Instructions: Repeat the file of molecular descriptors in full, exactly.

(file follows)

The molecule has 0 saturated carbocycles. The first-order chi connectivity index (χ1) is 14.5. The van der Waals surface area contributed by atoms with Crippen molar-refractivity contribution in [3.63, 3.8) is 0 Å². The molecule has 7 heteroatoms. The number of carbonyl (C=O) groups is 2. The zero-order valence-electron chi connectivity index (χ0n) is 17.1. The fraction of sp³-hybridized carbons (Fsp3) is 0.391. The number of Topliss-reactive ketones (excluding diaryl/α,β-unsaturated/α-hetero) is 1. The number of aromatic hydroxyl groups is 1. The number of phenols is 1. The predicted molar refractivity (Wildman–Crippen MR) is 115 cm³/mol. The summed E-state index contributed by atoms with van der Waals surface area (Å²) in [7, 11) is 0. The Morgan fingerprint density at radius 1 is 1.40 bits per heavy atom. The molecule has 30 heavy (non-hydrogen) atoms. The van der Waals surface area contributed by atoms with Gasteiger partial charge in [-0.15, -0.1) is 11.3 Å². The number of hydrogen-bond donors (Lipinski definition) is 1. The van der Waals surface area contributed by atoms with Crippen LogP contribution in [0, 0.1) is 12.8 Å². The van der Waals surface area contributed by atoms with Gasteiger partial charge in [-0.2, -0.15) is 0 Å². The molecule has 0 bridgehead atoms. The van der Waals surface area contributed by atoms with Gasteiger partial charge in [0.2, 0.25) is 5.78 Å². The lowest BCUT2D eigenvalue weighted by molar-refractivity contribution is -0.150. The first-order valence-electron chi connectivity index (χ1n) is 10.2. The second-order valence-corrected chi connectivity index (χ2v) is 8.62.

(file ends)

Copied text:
The molecule has 0 saturated carbocycles. The first-order chi connectivity index (χ1) is 14.5. The van der Waals surface area contributed by atoms with Crippen molar-refractivity contribution in [3.63, 3.8) is 0 Å². The molecule has 7 heteroatoms. The number of carbonyl (C=O) groups is 2. The zero-order valence-electron chi connectivity index (χ0n) is 17.1. The fraction of sp³-hybridized carbons (Fsp3) is 0.391. The number of Topliss-reactive ketones (excluding diaryl/α,β-unsaturated/α-hetero) is 1. The number of aromatic hydroxyl groups is 1. The number of phenols is 1. The predicted molar refractivity (Wildman–Crippen MR) is 115 cm³/mol. The summed E-state index contributed by atoms with van der Waals surface area (Å²) in [7, 11) is 0. The Morgan fingerprint density at radius 1 is 1.40 bits per heavy atom. The molecule has 30 heavy (non-hydrogen) atoms. The van der Waals surface area contributed by atoms with Gasteiger partial charge in [-0.15, -0.1) is 11.3 Å². The number of hydrogen-bond donors (Lipinski definition) is 1. The van der Waals surface area contributed by atoms with Crippen LogP contribution in [0, 0.1) is 12.8 Å². The van der Waals surface area contributed by atoms with Gasteiger partial charge in [-0.2, -0.15) is 0 Å². The molecule has 0 bridgehead atoms. The van der Waals surface area contributed by atoms with Gasteiger partial charge in [0.2, 0.25) is 5.78 Å². The lowest BCUT2D eigenvalue weighted by molar-refractivity contribution is -0.150. The first-order valence-electron chi connectivity index (χ1n) is 10.2. The second-order valence-corrected chi connectivity index (χ2v) is 8.62.